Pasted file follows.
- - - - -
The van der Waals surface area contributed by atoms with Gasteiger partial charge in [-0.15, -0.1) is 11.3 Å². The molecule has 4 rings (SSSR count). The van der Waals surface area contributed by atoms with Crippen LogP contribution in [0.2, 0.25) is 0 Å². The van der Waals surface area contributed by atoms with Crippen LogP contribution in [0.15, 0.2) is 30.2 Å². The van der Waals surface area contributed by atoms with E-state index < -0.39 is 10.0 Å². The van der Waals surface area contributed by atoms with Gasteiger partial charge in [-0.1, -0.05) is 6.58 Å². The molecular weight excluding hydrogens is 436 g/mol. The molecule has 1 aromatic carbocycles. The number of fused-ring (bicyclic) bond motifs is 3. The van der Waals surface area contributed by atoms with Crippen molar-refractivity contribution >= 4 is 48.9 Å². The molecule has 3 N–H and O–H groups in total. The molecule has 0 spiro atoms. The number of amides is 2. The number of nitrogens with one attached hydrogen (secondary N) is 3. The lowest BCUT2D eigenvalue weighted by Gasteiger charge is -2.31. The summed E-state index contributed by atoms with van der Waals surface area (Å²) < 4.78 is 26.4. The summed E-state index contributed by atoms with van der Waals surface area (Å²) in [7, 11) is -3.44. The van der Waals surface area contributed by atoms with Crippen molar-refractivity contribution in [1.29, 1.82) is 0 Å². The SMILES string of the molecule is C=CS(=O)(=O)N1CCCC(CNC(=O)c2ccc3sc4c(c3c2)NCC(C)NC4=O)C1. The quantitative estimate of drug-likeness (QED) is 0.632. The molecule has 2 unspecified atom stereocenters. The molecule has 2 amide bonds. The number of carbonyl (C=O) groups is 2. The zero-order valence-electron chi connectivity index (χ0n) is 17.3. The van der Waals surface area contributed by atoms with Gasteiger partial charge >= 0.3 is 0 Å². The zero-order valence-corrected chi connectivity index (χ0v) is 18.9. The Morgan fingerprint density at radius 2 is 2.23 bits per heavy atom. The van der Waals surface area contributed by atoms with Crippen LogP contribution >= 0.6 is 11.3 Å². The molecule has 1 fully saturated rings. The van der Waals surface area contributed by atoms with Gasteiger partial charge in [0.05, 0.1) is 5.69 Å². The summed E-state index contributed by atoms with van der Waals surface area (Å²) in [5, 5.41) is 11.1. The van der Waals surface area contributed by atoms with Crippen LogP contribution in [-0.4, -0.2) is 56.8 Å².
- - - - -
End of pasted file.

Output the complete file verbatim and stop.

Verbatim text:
The van der Waals surface area contributed by atoms with Gasteiger partial charge in [-0.15, -0.1) is 11.3 Å². The molecule has 4 rings (SSSR count). The van der Waals surface area contributed by atoms with Crippen LogP contribution in [0.2, 0.25) is 0 Å². The van der Waals surface area contributed by atoms with Crippen LogP contribution in [0.15, 0.2) is 30.2 Å². The van der Waals surface area contributed by atoms with E-state index < -0.39 is 10.0 Å². The van der Waals surface area contributed by atoms with Gasteiger partial charge in [-0.1, -0.05) is 6.58 Å². The molecular weight excluding hydrogens is 436 g/mol. The molecule has 1 aromatic carbocycles. The number of fused-ring (bicyclic) bond motifs is 3. The van der Waals surface area contributed by atoms with Crippen molar-refractivity contribution >= 4 is 48.9 Å². The molecule has 3 N–H and O–H groups in total. The molecule has 0 spiro atoms. The number of amides is 2. The number of nitrogens with one attached hydrogen (secondary N) is 3. The lowest BCUT2D eigenvalue weighted by Gasteiger charge is -2.31. The summed E-state index contributed by atoms with van der Waals surface area (Å²) < 4.78 is 26.4. The summed E-state index contributed by atoms with van der Waals surface area (Å²) in [7, 11) is -3.44. The van der Waals surface area contributed by atoms with Crippen molar-refractivity contribution in [1.29, 1.82) is 0 Å². The SMILES string of the molecule is C=CS(=O)(=O)N1CCCC(CNC(=O)c2ccc3sc4c(c3c2)NCC(C)NC4=O)C1. The quantitative estimate of drug-likeness (QED) is 0.632. The molecule has 2 unspecified atom stereocenters. The molecule has 2 amide bonds. The number of carbonyl (C=O) groups is 2. The zero-order valence-electron chi connectivity index (χ0n) is 17.3. The van der Waals surface area contributed by atoms with Gasteiger partial charge >= 0.3 is 0 Å². The zero-order valence-corrected chi connectivity index (χ0v) is 18.9. The Morgan fingerprint density at radius 2 is 2.23 bits per heavy atom. The van der Waals surface area contributed by atoms with Crippen LogP contribution >= 0.6 is 11.3 Å². The molecule has 1 fully saturated rings. The van der Waals surface area contributed by atoms with Gasteiger partial charge in [0.05, 0.1) is 5.69 Å². The summed E-state index contributed by atoms with van der Waals surface area (Å²) in [5, 5.41) is 11.1. The van der Waals surface area contributed by atoms with Crippen LogP contribution in [-0.4, -0.2) is 56.8 Å².